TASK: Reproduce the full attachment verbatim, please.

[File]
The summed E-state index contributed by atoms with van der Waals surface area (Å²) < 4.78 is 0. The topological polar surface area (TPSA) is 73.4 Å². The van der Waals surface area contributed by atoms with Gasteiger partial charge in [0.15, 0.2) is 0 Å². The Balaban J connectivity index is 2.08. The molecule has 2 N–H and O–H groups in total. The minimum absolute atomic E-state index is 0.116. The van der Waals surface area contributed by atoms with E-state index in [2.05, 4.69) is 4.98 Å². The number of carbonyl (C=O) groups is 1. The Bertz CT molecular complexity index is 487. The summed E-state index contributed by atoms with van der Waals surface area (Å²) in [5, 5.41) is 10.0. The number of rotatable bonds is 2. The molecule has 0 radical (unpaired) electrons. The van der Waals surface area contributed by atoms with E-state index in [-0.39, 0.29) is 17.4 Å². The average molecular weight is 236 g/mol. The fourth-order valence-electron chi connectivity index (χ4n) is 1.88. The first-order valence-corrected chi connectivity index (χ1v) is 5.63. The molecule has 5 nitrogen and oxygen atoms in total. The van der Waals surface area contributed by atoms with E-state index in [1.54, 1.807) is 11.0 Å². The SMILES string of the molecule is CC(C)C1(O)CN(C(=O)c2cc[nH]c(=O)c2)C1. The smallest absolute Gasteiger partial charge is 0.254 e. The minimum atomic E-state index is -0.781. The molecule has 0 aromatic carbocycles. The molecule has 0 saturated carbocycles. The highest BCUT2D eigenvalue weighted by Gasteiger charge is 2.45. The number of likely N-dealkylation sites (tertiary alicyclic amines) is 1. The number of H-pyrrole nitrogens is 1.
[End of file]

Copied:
The summed E-state index contributed by atoms with van der Waals surface area (Å²) < 4.78 is 0. The topological polar surface area (TPSA) is 73.4 Å². The van der Waals surface area contributed by atoms with Gasteiger partial charge in [0.15, 0.2) is 0 Å². The Balaban J connectivity index is 2.08. The molecule has 2 N–H and O–H groups in total. The minimum absolute atomic E-state index is 0.116. The van der Waals surface area contributed by atoms with E-state index in [2.05, 4.69) is 4.98 Å². The number of carbonyl (C=O) groups is 1. The Bertz CT molecular complexity index is 487. The summed E-state index contributed by atoms with van der Waals surface area (Å²) in [5, 5.41) is 10.0. The number of rotatable bonds is 2. The molecule has 0 radical (unpaired) electrons. The van der Waals surface area contributed by atoms with E-state index in [-0.39, 0.29) is 17.4 Å². The average molecular weight is 236 g/mol. The fourth-order valence-electron chi connectivity index (χ4n) is 1.88. The first-order valence-corrected chi connectivity index (χ1v) is 5.63. The molecule has 5 nitrogen and oxygen atoms in total. The van der Waals surface area contributed by atoms with E-state index in [1.54, 1.807) is 11.0 Å². The SMILES string of the molecule is CC(C)C1(O)CN(C(=O)c2cc[nH]c(=O)c2)C1. The smallest absolute Gasteiger partial charge is 0.254 e. The minimum atomic E-state index is -0.781. The molecule has 0 aromatic carbocycles. The molecule has 0 saturated carbocycles. The highest BCUT2D eigenvalue weighted by Gasteiger charge is 2.45. The number of likely N-dealkylation sites (tertiary alicyclic amines) is 1. The number of H-pyrrole nitrogens is 1.